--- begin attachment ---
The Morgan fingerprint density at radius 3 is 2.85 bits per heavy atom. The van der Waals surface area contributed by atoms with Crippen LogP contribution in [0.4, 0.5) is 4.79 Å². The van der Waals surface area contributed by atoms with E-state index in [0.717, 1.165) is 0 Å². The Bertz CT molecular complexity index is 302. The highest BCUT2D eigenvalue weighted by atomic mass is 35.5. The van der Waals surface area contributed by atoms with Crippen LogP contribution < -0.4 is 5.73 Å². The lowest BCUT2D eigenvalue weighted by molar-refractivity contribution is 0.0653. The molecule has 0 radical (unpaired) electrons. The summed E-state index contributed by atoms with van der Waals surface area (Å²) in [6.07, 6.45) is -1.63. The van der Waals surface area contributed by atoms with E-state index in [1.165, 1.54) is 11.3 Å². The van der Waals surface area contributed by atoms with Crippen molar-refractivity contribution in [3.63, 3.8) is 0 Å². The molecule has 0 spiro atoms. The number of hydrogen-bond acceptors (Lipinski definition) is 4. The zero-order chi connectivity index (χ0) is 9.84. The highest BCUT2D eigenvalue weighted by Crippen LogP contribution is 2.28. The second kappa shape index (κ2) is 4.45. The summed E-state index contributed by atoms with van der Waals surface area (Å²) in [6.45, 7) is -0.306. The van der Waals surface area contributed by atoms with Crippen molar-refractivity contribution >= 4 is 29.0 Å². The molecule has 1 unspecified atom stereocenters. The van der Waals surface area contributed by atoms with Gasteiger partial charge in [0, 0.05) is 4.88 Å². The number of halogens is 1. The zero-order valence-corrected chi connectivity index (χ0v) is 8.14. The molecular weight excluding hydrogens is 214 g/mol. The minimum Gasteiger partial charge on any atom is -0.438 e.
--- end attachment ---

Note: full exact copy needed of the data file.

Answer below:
The Morgan fingerprint density at radius 3 is 2.85 bits per heavy atom. The van der Waals surface area contributed by atoms with Crippen LogP contribution in [0.4, 0.5) is 4.79 Å². The van der Waals surface area contributed by atoms with E-state index in [0.717, 1.165) is 0 Å². The Bertz CT molecular complexity index is 302. The highest BCUT2D eigenvalue weighted by atomic mass is 35.5. The van der Waals surface area contributed by atoms with Crippen LogP contribution < -0.4 is 5.73 Å². The lowest BCUT2D eigenvalue weighted by molar-refractivity contribution is 0.0653. The molecule has 0 radical (unpaired) electrons. The summed E-state index contributed by atoms with van der Waals surface area (Å²) in [6.07, 6.45) is -1.63. The van der Waals surface area contributed by atoms with E-state index in [1.165, 1.54) is 11.3 Å². The van der Waals surface area contributed by atoms with Crippen molar-refractivity contribution in [3.63, 3.8) is 0 Å². The molecule has 0 spiro atoms. The number of hydrogen-bond acceptors (Lipinski definition) is 4. The zero-order chi connectivity index (χ0) is 9.84. The highest BCUT2D eigenvalue weighted by Crippen LogP contribution is 2.28. The second kappa shape index (κ2) is 4.45. The summed E-state index contributed by atoms with van der Waals surface area (Å²) in [6.45, 7) is -0.306. The van der Waals surface area contributed by atoms with Crippen molar-refractivity contribution >= 4 is 29.0 Å². The molecule has 1 unspecified atom stereocenters. The van der Waals surface area contributed by atoms with Gasteiger partial charge in [0, 0.05) is 4.88 Å². The number of halogens is 1. The zero-order valence-corrected chi connectivity index (χ0v) is 8.14. The molecular weight excluding hydrogens is 214 g/mol. The minimum Gasteiger partial charge on any atom is -0.438 e.